However, perhaps the most important news for many came from the new president’s vision to become the nation’s premier Presbyterian College for the Presbyterian Church (USA).
“Today is a truly historic day for PC’s relationship with the Presbyterian Church,” he said. ” Now, more than ever, we must understand on a fundamental level what it means to be a college in the Presbyterian faith.
“Our Presbyterian identity traces back to a simple but powerful idea originating from the Great Reformers – that vocation isn’t a term that applies just to clergy. In fact, we believe God calls each of us. Every single person on this planet has a calling – a vocation. And as colleges in the Presbyterian tradition, we believe it’s our purpose to help students discover and vigorously pursue their vocation.”
What PC has in common with the other 54 Presbyterian colleges and universities in the US, said vandenBerg, is fear of being labeled a “church school.”
That will change at PC, he said.
“Today, PC announces our intention to run back to the church in distinctive fashion, especially in terms of our relationships and common values, including pluralism, hospitality, service, justice, and grace,” he said. “We are – and we seek to further cement our status as – the nation’s premier Presbyterian college – the flagship institution for the Presbyterian Church.”
Last Sunday, the College and First Presbyterian Church, Myrtle Beach, announced the launch of the PC Promise. Eligible seniors affiliated with the church can enroll at PC at no tuition cost to them through support from the church and scholarships at PC. vandenBerg said he anticipates many more Promise Programs with churches throughout the Southeast thanks to an anonymous seven-figure gift to fuel expansion.
Another anonymous gift – one of the largest in PC history – honors Jane Presseau and the Rev. Dr. Jack Presseau, the founder of the College’s Christian education program and Student Volunteer Services. The newly-endowed Jack and Jane Presseau Associate Chaplain position will be held by the Rev. Racquel Gill, currently assistant chaplain for multicultural community engagement.
In response to that act of kindness, vandenBerg announced, the Presseaus created an endowed fund to provide for SVS in perpetuity.
PC also is celebrating the Presbyterian belief in the inherent dignity and self-worth of all people, vandenBerg announced. College trustee Louise Rogers-Slater is honoring her late father, Bill Rogers, and professor emeritus of political science Dr. Booker T. Ingram – the College’s first African-American professor – with a seven-figure gift establishing the Rogers-Ingram Vice President for Justice, Equity, Diversity, and Inclusion position at PC.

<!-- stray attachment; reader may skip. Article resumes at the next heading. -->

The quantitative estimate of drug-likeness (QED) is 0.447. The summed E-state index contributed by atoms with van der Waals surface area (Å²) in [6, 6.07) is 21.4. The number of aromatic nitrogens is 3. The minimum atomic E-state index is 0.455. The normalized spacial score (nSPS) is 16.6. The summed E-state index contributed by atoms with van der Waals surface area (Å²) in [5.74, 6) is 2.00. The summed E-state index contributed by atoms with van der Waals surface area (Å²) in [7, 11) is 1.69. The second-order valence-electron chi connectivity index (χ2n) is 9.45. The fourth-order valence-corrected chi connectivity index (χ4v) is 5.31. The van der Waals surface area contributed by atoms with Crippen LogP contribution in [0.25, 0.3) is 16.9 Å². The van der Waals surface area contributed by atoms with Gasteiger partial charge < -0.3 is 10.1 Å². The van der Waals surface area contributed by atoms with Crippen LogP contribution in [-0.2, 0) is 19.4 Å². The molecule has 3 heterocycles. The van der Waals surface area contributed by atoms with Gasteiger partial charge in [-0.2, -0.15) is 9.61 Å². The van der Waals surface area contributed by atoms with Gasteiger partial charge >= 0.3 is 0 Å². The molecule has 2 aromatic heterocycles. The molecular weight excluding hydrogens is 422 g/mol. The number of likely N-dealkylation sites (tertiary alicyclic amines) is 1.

“As members of the PC community, we strive to be a welcoming, nurturing, and empowering institution for all,” vandenBerg said. “We seek to become a microcosm of the dynamic and diverse world into which our students will enter and must succeed. We reflect on Micah 6:8, which reminds us to act justly, to love mercy, and to walk humbly with our God. So, with pride in our past and with our sense of Christian humility, we embrace the opportunity and necessity to grow, stretch, and flex to support all members of our entire campus community.”
vandenBerg’s final announcement was a blockbuster – the largest single gift in the College’s history.
PC’s board chair, E.G. Lassiter ’69, and his wife, Marianne ’71, gave their alma mater $5 million to endow the Marianne and E.G. Lassiter Chaplain and Dean of Spiritual Life position.
vandenBerg called it “one of the most transformative and consequential gifts in our history.”
“Their latest act of vision, generosity, and faith makes PC’s commitment to the Presbyterian Church nothing short of elite and historic,” he said.
PC’s 19th president closed with a reminder that it is human to feel exhausted and hold on when times are challenging and complex. But those who share the Championship Spirit – like Scottish-Presbyterian missionary and Olympic sprinter Eric Liddell during the 1924 Paris Olympics – discover a more profound commitment to meet those challenges.
Quoting from the 1981 film dramatizing Liddell’s Olympic triumph – “Chariots of Fire” – Liddell’s character famously said: “So where does the power come from to see the race to its end? From within. I believe God made me for a purpose. He also made me fast. And when I run, I feel His pleasure.”
“And with that, Liddel dug deep, he threw himself even further into his unusual running style, and he ran an even faster second half of the race, winning gold in epic fashion,” said vandenBerg. “That is championship confidence. That is championship effort. That is the championship spirit. PC’s race is off to a phenomenal start. And while others might gasp for breath, or pause to collect themselves, or just get by, we’ll dig deep, we’ll throw ourselves even further into our work, and we’ll run an even faster second half of the race.
“I believe God made PC for a purpose. He also made us fast. And when we run, we feel his pleasure. PC’s championship spirit is booming, and it’s here to stay. It resides in each of us. So, let’s run.”